Tutorial + How-to

Published on November 17th, 2008 | by Kelly Rand

5

Upcycled Draft Catcher

Draft Catcher at door I live in an old row house. I love its little quirks, sounds and somewhat original architectural details. What I don’t love are the drafty doors. Now that the weather has turned once again, I’m reminded of these drafts.

Loosing heat out of these cracks not only ups your electric bill due to having to heat the house more to compensate for this loss, but it also contributes to our carbon footprint. So here is a quick and easy tutorial on how to upcycle an old long sleeve shirt or sweater and make, what I call a draft catcher. This is a temporary band-aid fix for the larger project of having the door replaced, which us renters might not be able to do.

Start by sorting through your pile of clothes destined for the scrap pile or Good Will. Look for a shirt that has long sleeves and a pattern or color that you like. I found a shirt that I had long wanted to make into a pillow.

Shirt

Turn your shirt inside out and cut off both sleeves at the seem where they are attached at the shoulder.

Next, attach the two sleeves together by pinning where the wrists would go, together to make a seems suitable for sewing. Pin all the way around the sleeves, creating a path for your sewing machine.

Machine or hand sew this seem closed. Don’t forget to back stitch!

seeming sleeves together

Close up one end of the now double sleeve using your sewing machine or hand stitch.

Turn the sleeves inside out.

Use your stuffing of choice and fill up the sleeves. You can also use beans or rice to weigh down your draft catcher. I chose not to do this, but it might help with some doors.

Close the top opening by machine stitch or hand sew.

Enjoy your less drafty door!

Depending on what type of material you used for your draft catcher you could use the leftovers from the majority of the shirt to make infant caps, or pillows.

We’d love to see your draft catcher, please share links in the comments!

Seemed sleeves



Keep up with the latest in the world of green crafts by signing up for our free newsletter. CLICK HERE to sign up!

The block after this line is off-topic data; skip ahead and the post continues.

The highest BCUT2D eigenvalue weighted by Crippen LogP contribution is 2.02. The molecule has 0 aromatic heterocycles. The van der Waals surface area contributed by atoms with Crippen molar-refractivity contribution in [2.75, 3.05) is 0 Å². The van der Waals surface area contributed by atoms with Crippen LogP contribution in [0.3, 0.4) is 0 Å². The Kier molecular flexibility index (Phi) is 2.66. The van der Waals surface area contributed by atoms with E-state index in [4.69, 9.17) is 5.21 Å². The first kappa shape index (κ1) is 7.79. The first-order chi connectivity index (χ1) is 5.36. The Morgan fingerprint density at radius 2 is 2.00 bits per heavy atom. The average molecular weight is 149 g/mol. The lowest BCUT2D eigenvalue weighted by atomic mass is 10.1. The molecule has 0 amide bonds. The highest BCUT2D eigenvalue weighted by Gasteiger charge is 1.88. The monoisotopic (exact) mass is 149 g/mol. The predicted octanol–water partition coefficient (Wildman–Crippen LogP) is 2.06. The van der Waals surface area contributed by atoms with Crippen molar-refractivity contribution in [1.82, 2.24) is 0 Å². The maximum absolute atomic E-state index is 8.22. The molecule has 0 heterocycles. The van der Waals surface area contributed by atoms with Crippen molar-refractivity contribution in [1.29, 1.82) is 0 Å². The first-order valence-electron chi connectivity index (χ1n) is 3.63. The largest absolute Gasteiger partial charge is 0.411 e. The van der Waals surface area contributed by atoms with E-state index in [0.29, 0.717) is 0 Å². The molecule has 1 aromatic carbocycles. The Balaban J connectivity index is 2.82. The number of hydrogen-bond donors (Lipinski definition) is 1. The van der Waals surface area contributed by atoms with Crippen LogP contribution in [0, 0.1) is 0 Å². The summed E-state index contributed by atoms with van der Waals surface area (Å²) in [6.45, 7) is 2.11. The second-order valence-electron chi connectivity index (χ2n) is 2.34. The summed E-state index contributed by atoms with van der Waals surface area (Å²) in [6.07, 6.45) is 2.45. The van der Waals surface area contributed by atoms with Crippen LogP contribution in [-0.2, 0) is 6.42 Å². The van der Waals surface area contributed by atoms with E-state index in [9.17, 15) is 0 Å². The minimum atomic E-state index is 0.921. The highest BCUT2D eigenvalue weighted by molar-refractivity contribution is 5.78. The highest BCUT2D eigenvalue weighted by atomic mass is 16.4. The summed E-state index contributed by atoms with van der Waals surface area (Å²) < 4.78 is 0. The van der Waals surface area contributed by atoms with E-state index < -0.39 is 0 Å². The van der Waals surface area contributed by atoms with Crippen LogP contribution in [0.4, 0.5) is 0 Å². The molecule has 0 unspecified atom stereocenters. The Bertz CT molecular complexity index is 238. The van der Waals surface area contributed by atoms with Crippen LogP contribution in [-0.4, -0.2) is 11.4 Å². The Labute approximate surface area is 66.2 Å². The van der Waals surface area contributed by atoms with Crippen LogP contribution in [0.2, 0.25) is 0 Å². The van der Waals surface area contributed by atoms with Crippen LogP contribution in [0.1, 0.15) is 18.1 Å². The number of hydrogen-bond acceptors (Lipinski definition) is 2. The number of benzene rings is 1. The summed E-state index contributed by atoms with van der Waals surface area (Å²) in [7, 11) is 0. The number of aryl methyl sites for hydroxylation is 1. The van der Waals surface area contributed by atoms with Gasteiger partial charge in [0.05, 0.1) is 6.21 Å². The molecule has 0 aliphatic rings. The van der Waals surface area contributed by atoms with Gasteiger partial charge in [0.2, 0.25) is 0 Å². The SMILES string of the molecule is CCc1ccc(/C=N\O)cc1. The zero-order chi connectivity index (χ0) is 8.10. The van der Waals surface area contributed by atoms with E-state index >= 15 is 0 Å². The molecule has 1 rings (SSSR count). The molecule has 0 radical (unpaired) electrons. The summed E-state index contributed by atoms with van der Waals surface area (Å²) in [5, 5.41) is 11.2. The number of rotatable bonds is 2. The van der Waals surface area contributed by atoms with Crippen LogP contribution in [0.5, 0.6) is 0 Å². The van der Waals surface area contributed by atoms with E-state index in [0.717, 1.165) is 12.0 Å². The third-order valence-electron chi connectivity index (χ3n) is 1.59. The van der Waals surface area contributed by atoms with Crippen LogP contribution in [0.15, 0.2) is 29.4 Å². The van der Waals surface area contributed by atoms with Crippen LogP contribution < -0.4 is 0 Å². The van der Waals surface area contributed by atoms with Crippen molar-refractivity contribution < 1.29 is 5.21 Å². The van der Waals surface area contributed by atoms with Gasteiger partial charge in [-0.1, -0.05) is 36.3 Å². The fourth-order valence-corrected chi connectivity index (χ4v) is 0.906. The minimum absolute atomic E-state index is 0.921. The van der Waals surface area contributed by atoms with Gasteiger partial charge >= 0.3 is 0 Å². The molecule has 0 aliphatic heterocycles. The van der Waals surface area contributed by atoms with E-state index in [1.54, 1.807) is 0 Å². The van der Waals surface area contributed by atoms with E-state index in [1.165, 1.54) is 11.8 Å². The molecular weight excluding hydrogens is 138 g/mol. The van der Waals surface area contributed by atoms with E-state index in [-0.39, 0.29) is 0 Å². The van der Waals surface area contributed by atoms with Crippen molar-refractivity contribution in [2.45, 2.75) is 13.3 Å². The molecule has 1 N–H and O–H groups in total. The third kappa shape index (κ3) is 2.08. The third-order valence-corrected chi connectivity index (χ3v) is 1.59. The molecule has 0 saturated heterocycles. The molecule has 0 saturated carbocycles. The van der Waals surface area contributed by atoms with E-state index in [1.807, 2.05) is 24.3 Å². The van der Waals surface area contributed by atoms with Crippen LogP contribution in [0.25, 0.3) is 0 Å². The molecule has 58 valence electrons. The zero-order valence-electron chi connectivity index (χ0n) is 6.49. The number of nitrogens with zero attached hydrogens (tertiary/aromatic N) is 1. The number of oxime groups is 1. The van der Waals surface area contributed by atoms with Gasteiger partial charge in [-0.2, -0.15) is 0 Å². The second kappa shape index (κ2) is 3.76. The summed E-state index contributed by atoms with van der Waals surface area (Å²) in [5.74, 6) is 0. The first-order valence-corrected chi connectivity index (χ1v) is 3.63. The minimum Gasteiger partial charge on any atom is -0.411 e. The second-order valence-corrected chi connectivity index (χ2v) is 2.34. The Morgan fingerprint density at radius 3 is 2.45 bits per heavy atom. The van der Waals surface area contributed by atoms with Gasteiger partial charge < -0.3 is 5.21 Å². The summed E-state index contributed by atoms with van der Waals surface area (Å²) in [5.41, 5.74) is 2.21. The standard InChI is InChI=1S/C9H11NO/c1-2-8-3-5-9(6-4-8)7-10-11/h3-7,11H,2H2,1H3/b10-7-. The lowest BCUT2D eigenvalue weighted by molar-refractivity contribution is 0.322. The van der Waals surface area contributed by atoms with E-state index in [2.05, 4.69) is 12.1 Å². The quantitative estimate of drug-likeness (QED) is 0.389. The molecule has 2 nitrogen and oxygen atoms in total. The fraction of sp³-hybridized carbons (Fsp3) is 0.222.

Tags: , , , , , , ,


About the Author

Kelly covers visual arts in and around Washington, DC for DCist and is editor of Crafting a Green World. Kelly has also been published by Bust Magazine and you can find her byline at Indie Fixx and Etsy’s Storque and has taught in Etsy’s virtual lab on the topic of green crafting. Kelly helps organize Crafty Bastards: Arts and Crafts Fair, one of the largest indie craft fairs on the east coast and has served on the Craft Bastard’s jury since 2007. Kelly is also co-founder of Hello Craft a nonprofit trade association dedicated to the advancement of independent crafters and the handmade movement. Kelly resides in Washington, D.C. and believes that handmade will save the world.



  • http://sweetfernhandmade.blogspot.com Kristina

    In older houses with original doors, it’s probably better not to replace the door, in order to preserve the integrity of the house. In my house, where the gaps under some doors are 2-3 inches high, I installed sweeps, which are easily purchased at any home supply store. That’s another good option for the environmentally conscious among us.

  • http://sweetfernhandmade.blogspot.com Kristina

    In older houses with original doors, it’s probably better not to replace the door, in order to preserve the integrity of the house. In my house, where the gaps under some doors are 2-3 inches high, I installed sweeps, which are easily purchased at any home supply store. That’s another good option for the environmentally conscious among us.

  • http://sweetfernhandmade.blogspot.com Kristina

    In older houses with original doors, it’s probably better not to replace the door, in order to preserve the integrity of the house. In my house, where the gaps under some doors are 2-3 inches high, I installed sweeps, which are easily purchased at any home supply store. That’s another good option for the environmentally conscious among us.

  • Pingback: Win a Copy of Sewing Green! : Crafting a Green World

  • Pingback: Upcycling Inspiration: Recycle LACMA : Crafting a Green World

Back to Top ↑